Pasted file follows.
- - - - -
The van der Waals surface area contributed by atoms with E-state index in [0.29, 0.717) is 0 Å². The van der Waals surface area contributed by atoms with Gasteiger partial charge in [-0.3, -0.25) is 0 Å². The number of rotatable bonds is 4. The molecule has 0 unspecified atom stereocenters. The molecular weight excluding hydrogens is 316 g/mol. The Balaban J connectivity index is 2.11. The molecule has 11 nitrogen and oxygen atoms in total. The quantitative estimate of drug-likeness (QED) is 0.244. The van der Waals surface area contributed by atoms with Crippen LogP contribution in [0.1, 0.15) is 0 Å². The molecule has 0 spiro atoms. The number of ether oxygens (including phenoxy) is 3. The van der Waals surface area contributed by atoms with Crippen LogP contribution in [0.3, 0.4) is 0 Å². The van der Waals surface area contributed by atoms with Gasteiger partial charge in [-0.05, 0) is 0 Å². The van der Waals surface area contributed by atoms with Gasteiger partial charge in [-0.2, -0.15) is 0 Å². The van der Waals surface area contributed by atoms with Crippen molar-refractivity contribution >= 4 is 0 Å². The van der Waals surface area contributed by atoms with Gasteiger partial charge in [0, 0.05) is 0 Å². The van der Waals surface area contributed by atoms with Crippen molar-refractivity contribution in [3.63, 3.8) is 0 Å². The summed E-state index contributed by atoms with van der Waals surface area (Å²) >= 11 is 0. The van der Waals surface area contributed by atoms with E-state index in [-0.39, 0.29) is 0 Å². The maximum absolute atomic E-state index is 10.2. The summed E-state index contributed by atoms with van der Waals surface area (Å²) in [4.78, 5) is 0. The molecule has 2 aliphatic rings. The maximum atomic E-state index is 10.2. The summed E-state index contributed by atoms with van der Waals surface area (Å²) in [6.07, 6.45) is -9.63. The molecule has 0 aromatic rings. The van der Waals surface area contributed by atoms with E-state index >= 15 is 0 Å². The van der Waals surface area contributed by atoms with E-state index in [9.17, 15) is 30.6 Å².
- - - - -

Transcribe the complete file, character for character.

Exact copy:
The van der Waals surface area contributed by atoms with E-state index in [0.29, 0.717) is 0 Å². The van der Waals surface area contributed by atoms with Gasteiger partial charge in [-0.3, -0.25) is 0 Å². The number of rotatable bonds is 4. The molecule has 0 unspecified atom stereocenters. The molecular weight excluding hydrogens is 316 g/mol. The Balaban J connectivity index is 2.11. The molecule has 11 nitrogen and oxygen atoms in total. The quantitative estimate of drug-likeness (QED) is 0.244. The van der Waals surface area contributed by atoms with Crippen LogP contribution in [0.1, 0.15) is 0 Å². The molecule has 0 spiro atoms. The number of ether oxygens (including phenoxy) is 3. The van der Waals surface area contributed by atoms with Crippen LogP contribution in [0.3, 0.4) is 0 Å². The van der Waals surface area contributed by atoms with Gasteiger partial charge in [-0.05, 0) is 0 Å². The van der Waals surface area contributed by atoms with Gasteiger partial charge in [-0.2, -0.15) is 0 Å². The van der Waals surface area contributed by atoms with Crippen molar-refractivity contribution >= 4 is 0 Å². The van der Waals surface area contributed by atoms with Gasteiger partial charge in [0, 0.05) is 0 Å². The van der Waals surface area contributed by atoms with Crippen molar-refractivity contribution in [3.63, 3.8) is 0 Å². The summed E-state index contributed by atoms with van der Waals surface area (Å²) >= 11 is 0. The van der Waals surface area contributed by atoms with E-state index in [-0.39, 0.29) is 0 Å². The maximum absolute atomic E-state index is 10.2. The summed E-state index contributed by atoms with van der Waals surface area (Å²) in [4.78, 5) is 0. The molecule has 2 aliphatic rings. The maximum atomic E-state index is 10.2. The summed E-state index contributed by atoms with van der Waals surface area (Å²) in [6.07, 6.45) is -9.63. The molecule has 0 aromatic rings. The van der Waals surface area contributed by atoms with E-state index >= 15 is 0 Å². The van der Waals surface area contributed by atoms with E-state index in [9.17, 15) is 30.6 Å².